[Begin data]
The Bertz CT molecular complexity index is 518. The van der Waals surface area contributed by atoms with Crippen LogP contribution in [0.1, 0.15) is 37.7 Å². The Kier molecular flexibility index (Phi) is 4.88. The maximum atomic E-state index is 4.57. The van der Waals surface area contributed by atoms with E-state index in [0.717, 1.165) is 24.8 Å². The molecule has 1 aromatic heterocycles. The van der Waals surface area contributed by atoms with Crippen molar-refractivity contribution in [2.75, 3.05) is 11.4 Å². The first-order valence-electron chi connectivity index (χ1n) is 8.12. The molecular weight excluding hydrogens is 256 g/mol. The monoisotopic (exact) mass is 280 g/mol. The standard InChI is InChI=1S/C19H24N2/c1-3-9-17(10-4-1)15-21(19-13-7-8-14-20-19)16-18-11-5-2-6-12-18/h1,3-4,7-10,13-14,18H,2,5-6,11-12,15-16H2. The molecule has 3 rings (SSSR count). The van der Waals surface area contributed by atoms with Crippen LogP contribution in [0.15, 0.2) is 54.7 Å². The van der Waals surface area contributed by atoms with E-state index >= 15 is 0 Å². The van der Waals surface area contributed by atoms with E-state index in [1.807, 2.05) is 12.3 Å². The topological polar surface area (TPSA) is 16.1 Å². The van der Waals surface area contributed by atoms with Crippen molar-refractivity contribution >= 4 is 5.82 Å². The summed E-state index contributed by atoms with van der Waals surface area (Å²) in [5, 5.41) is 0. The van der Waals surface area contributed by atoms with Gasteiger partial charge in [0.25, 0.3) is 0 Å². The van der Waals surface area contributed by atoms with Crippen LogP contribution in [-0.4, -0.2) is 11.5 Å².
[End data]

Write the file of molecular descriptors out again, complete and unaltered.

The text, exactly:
The Bertz CT molecular complexity index is 518. The van der Waals surface area contributed by atoms with Crippen LogP contribution in [0.1, 0.15) is 37.7 Å². The Kier molecular flexibility index (Phi) is 4.88. The maximum atomic E-state index is 4.57. The van der Waals surface area contributed by atoms with E-state index in [0.717, 1.165) is 24.8 Å². The molecule has 1 aromatic heterocycles. The van der Waals surface area contributed by atoms with Crippen molar-refractivity contribution in [2.75, 3.05) is 11.4 Å². The first-order valence-electron chi connectivity index (χ1n) is 8.12. The molecular weight excluding hydrogens is 256 g/mol. The monoisotopic (exact) mass is 280 g/mol. The standard InChI is InChI=1S/C19H24N2/c1-3-9-17(10-4-1)15-21(19-13-7-8-14-20-19)16-18-11-5-2-6-12-18/h1,3-4,7-10,13-14,18H,2,5-6,11-12,15-16H2. The molecule has 3 rings (SSSR count). The van der Waals surface area contributed by atoms with Crippen LogP contribution in [0.15, 0.2) is 54.7 Å². The van der Waals surface area contributed by atoms with E-state index >= 15 is 0 Å². The van der Waals surface area contributed by atoms with E-state index in [1.807, 2.05) is 12.3 Å². The topological polar surface area (TPSA) is 16.1 Å². The van der Waals surface area contributed by atoms with Crippen molar-refractivity contribution >= 4 is 5.82 Å². The summed E-state index contributed by atoms with van der Waals surface area (Å²) in [5, 5.41) is 0. The van der Waals surface area contributed by atoms with Gasteiger partial charge in [0.25, 0.3) is 0 Å². The van der Waals surface area contributed by atoms with Crippen LogP contribution in [-0.4, -0.2) is 11.5 Å².